Integrated Reporting (<IR>) promotes a more cohesive and efficient approach to corporate reporting and aims to improve the quality of information available to providers of financial capital to enable a more efficient and productive allocation of capital.
The IIRC’s long term vision is a world in which integrated thinking is embedded within mainstream business practice in the public and private sectors, facilitated by<IR> as the corporate reporting norm.
An Integrated Report
The primary purpose of an integrated report is to explain to providers of financial capital how an organization creates value over time. An integrated report benefits all stakeholders interested in an organization’s ability to create value over time, including employees, customers, suppliers, business partners, local communities, legislators, regulators and policy-makers.
The International<IR> Framework (the Framework) takes a principles-based approach. The intent is to strike an appropriate balance between flexibility and prescription that recognizes the wide variation in individual circumstances of different organizations while enabling a sufficient degree of comparability across organizations to meet relevant information needs. It does not prescribe specific key performance indicators, measurement methods, or the disclosure of individual matters, but does include a small number of requirements that are to be applied before an integrated report can be said to be in accordance with the Framework.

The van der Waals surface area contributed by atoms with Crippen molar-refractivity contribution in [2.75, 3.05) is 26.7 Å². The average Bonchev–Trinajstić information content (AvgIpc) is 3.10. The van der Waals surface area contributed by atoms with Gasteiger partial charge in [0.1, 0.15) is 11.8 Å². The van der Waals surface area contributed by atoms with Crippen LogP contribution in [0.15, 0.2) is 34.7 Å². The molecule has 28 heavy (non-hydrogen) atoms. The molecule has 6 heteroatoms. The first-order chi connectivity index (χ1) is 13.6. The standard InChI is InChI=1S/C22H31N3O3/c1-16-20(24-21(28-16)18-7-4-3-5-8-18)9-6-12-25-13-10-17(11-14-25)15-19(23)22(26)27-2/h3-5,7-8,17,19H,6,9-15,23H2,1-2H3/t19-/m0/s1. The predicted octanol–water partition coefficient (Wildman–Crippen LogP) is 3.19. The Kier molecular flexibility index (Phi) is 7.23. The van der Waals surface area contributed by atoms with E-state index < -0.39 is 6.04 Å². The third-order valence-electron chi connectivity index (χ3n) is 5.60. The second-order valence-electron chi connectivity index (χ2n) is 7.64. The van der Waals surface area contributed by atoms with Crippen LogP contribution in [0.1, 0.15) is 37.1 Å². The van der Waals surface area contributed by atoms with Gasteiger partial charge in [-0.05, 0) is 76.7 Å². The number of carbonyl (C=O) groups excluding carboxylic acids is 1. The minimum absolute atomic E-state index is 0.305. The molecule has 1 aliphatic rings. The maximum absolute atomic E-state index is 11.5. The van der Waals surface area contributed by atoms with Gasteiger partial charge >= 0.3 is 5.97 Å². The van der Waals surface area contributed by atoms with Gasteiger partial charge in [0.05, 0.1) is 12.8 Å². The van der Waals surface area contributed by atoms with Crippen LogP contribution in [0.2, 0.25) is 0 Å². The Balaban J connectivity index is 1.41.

An integrated report may be prepared in response to existing compliance requirements, and may be either a standalone report or be included as a distinguishable, prominent and accessible part of another report or communication. It should include, transitionally on a comply or explain basis, a statement by those charged with governance accepting responsibility for the report.
An integrated report aims to provide insight about the resources and relationships used and affected by an organization – these are collectively referred to as “the capitals” in this Framework. It also seeks to explain how the organization interacts with the external environment and the capitals to create value over the short, medium and long term.
The capitals are stocks of value that are increased, decreased or transformed through the activities and outputs of the organization. They are categorized in this Framework as financial, manufactured, intellectual, human, social and relationship, and natural capital, although organizations preparing an integrated report are not required to adopt this categorization or to structure their report along the lines of the capitals.
The ability of an organization to create value for itself enables financial returns to the providers of financial capital. This is interrelated with the value the organization creates for stakeholders and society at large through a wide range of activities, interactions and relationships. When these are material to the organization’s ability to create value for itself, they are included in the integrated report.
The purpose of this Framework is to establish Guiding Principles and Content Elements that govern the overall content of an integrated report, and to explain the fundamental concepts that underpin them. The Framework:
- Identifies information to be included in an integrated report for use in assessing the organization’s ability to create value; it does not set benchmarks for such things as the quality of an organization’s strategy or the level of its performance
- Is written primarily in the context of private sector, for-profit companies of any size but it can also be applied, adapted as necessary, by public sector and not-for-profit organizations.
Download the report here.